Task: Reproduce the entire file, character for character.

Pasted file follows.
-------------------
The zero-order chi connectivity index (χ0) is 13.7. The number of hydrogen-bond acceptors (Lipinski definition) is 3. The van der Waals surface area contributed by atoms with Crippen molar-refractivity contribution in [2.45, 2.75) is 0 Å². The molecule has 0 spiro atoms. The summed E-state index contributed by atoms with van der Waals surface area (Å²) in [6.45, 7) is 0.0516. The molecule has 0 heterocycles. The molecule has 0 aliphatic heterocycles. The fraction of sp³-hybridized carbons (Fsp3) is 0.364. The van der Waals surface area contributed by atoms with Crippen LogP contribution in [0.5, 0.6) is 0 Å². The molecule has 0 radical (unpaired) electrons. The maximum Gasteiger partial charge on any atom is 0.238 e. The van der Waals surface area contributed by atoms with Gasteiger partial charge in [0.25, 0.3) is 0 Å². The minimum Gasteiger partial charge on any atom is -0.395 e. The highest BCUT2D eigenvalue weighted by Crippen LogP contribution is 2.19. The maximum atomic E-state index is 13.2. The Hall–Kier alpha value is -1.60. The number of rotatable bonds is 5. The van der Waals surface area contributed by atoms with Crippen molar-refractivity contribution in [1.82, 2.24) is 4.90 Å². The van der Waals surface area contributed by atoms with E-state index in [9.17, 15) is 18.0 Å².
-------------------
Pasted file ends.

The zero-order chi connectivity index (χ0) is 13.7. The number of hydrogen-bond acceptors (Lipinski definition) is 3. The van der Waals surface area contributed by atoms with Crippen molar-refractivity contribution in [2.45, 2.75) is 0 Å². The molecule has 0 spiro atoms. The summed E-state index contributed by atoms with van der Waals surface area (Å²) in [6.45, 7) is 0.0516. The molecule has 0 heterocycles. The molecule has 0 aliphatic heterocycles. The fraction of sp³-hybridized carbons (Fsp3) is 0.364. The van der Waals surface area contributed by atoms with Crippen LogP contribution in [0.5, 0.6) is 0 Å². The molecule has 0 radical (unpaired) electrons. The maximum Gasteiger partial charge on any atom is 0.238 e. The van der Waals surface area contributed by atoms with Gasteiger partial charge in [0.25, 0.3) is 0 Å². The minimum Gasteiger partial charge on any atom is -0.395 e. The highest BCUT2D eigenvalue weighted by Crippen LogP contribution is 2.19. The maximum atomic E-state index is 13.2. The Hall–Kier alpha value is -1.60. The number of rotatable bonds is 5. The van der Waals surface area contributed by atoms with Crippen molar-refractivity contribution in [1.82, 2.24) is 4.90 Å². The van der Waals surface area contributed by atoms with E-state index in [9.17, 15) is 18.0 Å².